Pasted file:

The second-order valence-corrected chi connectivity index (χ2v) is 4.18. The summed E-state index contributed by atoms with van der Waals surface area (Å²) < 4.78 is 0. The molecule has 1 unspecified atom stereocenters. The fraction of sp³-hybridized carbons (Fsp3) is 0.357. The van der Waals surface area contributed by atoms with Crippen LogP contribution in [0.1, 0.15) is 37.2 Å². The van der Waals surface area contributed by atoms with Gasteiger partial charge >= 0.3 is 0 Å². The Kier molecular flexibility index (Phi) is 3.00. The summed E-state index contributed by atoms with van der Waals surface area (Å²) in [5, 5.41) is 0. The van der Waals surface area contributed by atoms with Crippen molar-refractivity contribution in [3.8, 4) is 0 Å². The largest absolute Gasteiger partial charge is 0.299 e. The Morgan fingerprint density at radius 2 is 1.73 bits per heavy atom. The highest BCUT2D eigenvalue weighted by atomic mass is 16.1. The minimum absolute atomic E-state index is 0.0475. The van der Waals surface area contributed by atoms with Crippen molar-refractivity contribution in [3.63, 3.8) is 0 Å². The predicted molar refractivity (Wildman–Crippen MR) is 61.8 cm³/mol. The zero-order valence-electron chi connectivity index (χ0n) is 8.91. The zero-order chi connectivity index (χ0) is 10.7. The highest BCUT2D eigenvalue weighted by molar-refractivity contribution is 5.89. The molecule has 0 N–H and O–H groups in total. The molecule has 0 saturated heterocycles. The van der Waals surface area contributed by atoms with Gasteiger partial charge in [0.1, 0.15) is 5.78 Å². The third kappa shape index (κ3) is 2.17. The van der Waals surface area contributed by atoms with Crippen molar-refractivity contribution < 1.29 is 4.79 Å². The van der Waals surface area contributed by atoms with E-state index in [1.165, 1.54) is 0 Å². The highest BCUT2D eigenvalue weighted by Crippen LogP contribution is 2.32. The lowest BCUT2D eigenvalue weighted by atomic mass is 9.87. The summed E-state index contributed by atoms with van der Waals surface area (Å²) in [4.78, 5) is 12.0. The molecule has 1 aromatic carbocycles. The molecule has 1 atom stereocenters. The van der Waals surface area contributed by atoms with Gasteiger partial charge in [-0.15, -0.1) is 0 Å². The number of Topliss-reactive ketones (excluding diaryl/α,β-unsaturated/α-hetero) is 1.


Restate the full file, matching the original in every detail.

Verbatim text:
The second-order valence-corrected chi connectivity index (χ2v) is 4.18. The summed E-state index contributed by atoms with van der Waals surface area (Å²) < 4.78 is 0. The molecule has 1 unspecified atom stereocenters. The fraction of sp³-hybridized carbons (Fsp3) is 0.357. The van der Waals surface area contributed by atoms with Crippen LogP contribution in [0.1, 0.15) is 37.2 Å². The van der Waals surface area contributed by atoms with Gasteiger partial charge >= 0.3 is 0 Å². The Kier molecular flexibility index (Phi) is 3.00. The summed E-state index contributed by atoms with van der Waals surface area (Å²) in [5, 5.41) is 0. The van der Waals surface area contributed by atoms with Crippen molar-refractivity contribution in [3.8, 4) is 0 Å². The largest absolute Gasteiger partial charge is 0.299 e. The Morgan fingerprint density at radius 2 is 1.73 bits per heavy atom. The highest BCUT2D eigenvalue weighted by atomic mass is 16.1. The minimum absolute atomic E-state index is 0.0475. The van der Waals surface area contributed by atoms with Crippen molar-refractivity contribution in [3.63, 3.8) is 0 Å². The predicted molar refractivity (Wildman–Crippen MR) is 61.8 cm³/mol. The zero-order valence-electron chi connectivity index (χ0n) is 8.91. The zero-order chi connectivity index (χ0) is 10.7. The highest BCUT2D eigenvalue weighted by molar-refractivity contribution is 5.89. The molecule has 0 N–H and O–H groups in total. The molecule has 0 saturated heterocycles. The van der Waals surface area contributed by atoms with Gasteiger partial charge in [0.1, 0.15) is 5.78 Å². The third kappa shape index (κ3) is 2.17. The van der Waals surface area contributed by atoms with Crippen molar-refractivity contribution < 1.29 is 4.79 Å². The van der Waals surface area contributed by atoms with E-state index in [1.165, 1.54) is 0 Å². The highest BCUT2D eigenvalue weighted by Crippen LogP contribution is 2.32. The lowest BCUT2D eigenvalue weighted by atomic mass is 9.87. The summed E-state index contributed by atoms with van der Waals surface area (Å²) in [4.78, 5) is 12.0. The molecule has 1 aromatic carbocycles. The molecule has 1 atom stereocenters. The van der Waals surface area contributed by atoms with Gasteiger partial charge in [-0.15, -0.1) is 0 Å². The number of Topliss-reactive ketones (excluding diaryl/α,β-unsaturated/α-hetero) is 1.